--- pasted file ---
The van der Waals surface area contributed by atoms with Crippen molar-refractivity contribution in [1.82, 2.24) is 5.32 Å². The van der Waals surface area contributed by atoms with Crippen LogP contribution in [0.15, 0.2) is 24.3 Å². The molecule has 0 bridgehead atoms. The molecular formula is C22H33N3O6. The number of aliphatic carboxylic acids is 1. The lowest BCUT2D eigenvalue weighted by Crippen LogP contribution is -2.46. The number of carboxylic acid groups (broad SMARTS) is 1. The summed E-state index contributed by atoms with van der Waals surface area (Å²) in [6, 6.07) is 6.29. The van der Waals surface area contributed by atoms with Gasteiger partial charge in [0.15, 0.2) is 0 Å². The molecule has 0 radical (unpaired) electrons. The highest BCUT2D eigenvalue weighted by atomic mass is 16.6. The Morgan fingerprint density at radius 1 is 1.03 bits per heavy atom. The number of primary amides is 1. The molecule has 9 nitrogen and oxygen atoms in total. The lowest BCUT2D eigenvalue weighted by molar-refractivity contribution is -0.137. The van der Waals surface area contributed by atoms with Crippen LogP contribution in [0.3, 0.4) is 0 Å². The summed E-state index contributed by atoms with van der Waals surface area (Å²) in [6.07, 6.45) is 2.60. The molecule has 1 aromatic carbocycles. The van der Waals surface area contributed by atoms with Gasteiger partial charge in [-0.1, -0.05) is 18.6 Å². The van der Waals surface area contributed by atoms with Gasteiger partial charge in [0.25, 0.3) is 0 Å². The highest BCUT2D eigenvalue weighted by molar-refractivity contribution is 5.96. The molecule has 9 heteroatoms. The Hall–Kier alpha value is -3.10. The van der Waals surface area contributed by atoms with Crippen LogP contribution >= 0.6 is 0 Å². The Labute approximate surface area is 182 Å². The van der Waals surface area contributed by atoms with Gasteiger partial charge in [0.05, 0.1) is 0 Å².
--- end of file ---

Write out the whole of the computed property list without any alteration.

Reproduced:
The van der Waals surface area contributed by atoms with Crippen molar-refractivity contribution in [1.82, 2.24) is 5.32 Å². The van der Waals surface area contributed by atoms with Crippen LogP contribution in [0.15, 0.2) is 24.3 Å². The molecule has 0 bridgehead atoms. The molecular formula is C22H33N3O6. The number of aliphatic carboxylic acids is 1. The lowest BCUT2D eigenvalue weighted by Crippen LogP contribution is -2.46. The number of carboxylic acid groups (broad SMARTS) is 1. The summed E-state index contributed by atoms with van der Waals surface area (Å²) in [6, 6.07) is 6.29. The van der Waals surface area contributed by atoms with Gasteiger partial charge in [0.15, 0.2) is 0 Å². The molecule has 0 radical (unpaired) electrons. The highest BCUT2D eigenvalue weighted by atomic mass is 16.6. The Morgan fingerprint density at radius 1 is 1.03 bits per heavy atom. The number of primary amides is 1. The molecule has 9 nitrogen and oxygen atoms in total. The lowest BCUT2D eigenvalue weighted by molar-refractivity contribution is -0.137. The van der Waals surface area contributed by atoms with Crippen LogP contribution in [0.3, 0.4) is 0 Å². The summed E-state index contributed by atoms with van der Waals surface area (Å²) in [6.07, 6.45) is 2.60. The molecule has 1 aromatic carbocycles. The van der Waals surface area contributed by atoms with Gasteiger partial charge in [-0.1, -0.05) is 18.6 Å². The van der Waals surface area contributed by atoms with Gasteiger partial charge in [0.25, 0.3) is 0 Å². The highest BCUT2D eigenvalue weighted by molar-refractivity contribution is 5.96. The molecule has 9 heteroatoms. The Hall–Kier alpha value is -3.10. The van der Waals surface area contributed by atoms with Crippen LogP contribution >= 0.6 is 0 Å². The Labute approximate surface area is 182 Å². The van der Waals surface area contributed by atoms with Gasteiger partial charge in [0.05, 0.1) is 0 Å².